Macau Murder for Hire Tie-ing Las Vegas Sands

Written by:
Alejandro Botticelli
Published on:
Las Vegas Sands Macau

Reuters was revealed on Wednesday (local time) the ties to casino gambling in Macau and the underworld of organized crime which threatens to place the Las Vegas Sands in jeopardy. 

A plot to break the arms and legs of a dealer at Sands Macau suspected of helping a patron cheat millions of dollars from the business would subsequently turn into an order to murder.

One of the men assigned to the act decided to come forward and implicate Cheung Chi-tai. At trial a witness identified Cheung as a leader of the Wo Hop To -- one of the organized crime groups in the region known as triads. But it gets even more interesting.  Cheung was not just named as a triad member but also, according to a regular casino patron testifying in the trial, "the person in charge" of one of the VIP rooms at the Sands Macau.

From Reuters:

The murder-for-hire case sheds light on the links between China's secretive triad societies and Macau's booming gambling industry. It also raises potentially troubling questions about one of the world's largest gaming companies, Las Vegas Sands, which plans to open a $5.5 billion Singapore casino resort in late April.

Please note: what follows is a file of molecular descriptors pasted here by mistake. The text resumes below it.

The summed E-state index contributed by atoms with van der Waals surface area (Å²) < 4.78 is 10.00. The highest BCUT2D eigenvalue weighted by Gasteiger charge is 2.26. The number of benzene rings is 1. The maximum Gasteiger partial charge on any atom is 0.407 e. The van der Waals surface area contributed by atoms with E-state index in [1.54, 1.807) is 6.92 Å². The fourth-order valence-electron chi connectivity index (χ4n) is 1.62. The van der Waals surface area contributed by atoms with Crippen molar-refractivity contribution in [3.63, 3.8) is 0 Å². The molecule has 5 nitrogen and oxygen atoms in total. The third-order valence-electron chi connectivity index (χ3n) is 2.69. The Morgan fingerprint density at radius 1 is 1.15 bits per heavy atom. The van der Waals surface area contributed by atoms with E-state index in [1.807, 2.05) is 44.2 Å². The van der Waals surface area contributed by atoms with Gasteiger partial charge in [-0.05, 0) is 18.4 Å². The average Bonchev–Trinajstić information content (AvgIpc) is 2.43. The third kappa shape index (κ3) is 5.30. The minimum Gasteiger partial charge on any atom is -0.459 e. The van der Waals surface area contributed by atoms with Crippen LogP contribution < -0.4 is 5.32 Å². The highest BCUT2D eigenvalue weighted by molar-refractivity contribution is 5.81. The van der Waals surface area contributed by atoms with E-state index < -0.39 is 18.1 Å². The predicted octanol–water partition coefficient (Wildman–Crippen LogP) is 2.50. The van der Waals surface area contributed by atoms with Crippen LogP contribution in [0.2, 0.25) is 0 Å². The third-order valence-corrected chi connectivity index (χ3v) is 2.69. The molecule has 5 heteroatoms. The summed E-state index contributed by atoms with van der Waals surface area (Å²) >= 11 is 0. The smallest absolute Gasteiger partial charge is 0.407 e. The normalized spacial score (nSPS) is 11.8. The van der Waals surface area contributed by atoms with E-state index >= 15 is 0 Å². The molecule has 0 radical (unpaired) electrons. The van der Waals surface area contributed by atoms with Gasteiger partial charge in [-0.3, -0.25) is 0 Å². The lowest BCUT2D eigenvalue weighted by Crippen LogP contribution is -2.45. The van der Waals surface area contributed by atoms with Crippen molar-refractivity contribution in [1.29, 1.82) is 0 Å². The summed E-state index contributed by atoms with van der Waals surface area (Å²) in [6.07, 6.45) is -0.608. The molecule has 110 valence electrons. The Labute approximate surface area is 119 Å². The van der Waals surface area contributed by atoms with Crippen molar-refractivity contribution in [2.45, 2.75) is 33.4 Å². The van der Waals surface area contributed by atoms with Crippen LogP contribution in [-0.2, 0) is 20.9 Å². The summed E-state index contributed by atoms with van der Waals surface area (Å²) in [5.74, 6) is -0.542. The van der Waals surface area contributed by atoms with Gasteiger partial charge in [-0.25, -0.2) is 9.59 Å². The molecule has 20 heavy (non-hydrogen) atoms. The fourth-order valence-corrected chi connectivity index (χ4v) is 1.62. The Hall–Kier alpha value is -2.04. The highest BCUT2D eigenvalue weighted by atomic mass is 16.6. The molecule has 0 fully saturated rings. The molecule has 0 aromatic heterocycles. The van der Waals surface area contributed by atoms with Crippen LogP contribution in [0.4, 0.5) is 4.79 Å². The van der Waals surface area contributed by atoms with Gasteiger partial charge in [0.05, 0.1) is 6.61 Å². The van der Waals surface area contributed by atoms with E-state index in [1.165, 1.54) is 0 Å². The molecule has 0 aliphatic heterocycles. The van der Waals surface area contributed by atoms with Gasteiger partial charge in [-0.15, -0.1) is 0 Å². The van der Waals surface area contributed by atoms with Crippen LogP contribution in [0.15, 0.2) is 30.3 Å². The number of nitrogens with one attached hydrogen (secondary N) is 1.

The Reuters news service also points out that Cheung was a major investor in the Neptune Group, a publicly traded company involved in casino junkets -- the middlemen who bring wealthy clients to Macau's gambling halls. Documents show that his investment allowed him a share in the profits from a VIP gambling room at the casino.

Those US casinos operating in Macau are headquartered and sanctioned in Nevada.  They must comply with that state's strict laws that prohibit "unsuitable" associations that "discredit" its gaming industry.

And it is not just the Las Vegas Sands that stands to be hurt by these latest revelations.  MGM has its own issues related to Macau and the ability to operate in certain US jurisdictions.

"This comes at a bad time for MGM," says Mark Lesnick, an organizer of gambling industry conferences.  "They were applying for a gaming license in Atlantic City and had to deal with the Fact that Stanley Ho was their business partner in the Sands Macau."

Ho has been linked to Macau's organized crime scene, though the 87-year old mogul has long denied such claims.  His daughter Patsy now runs the Ho empire. 

Alenjandro Botticelli, 

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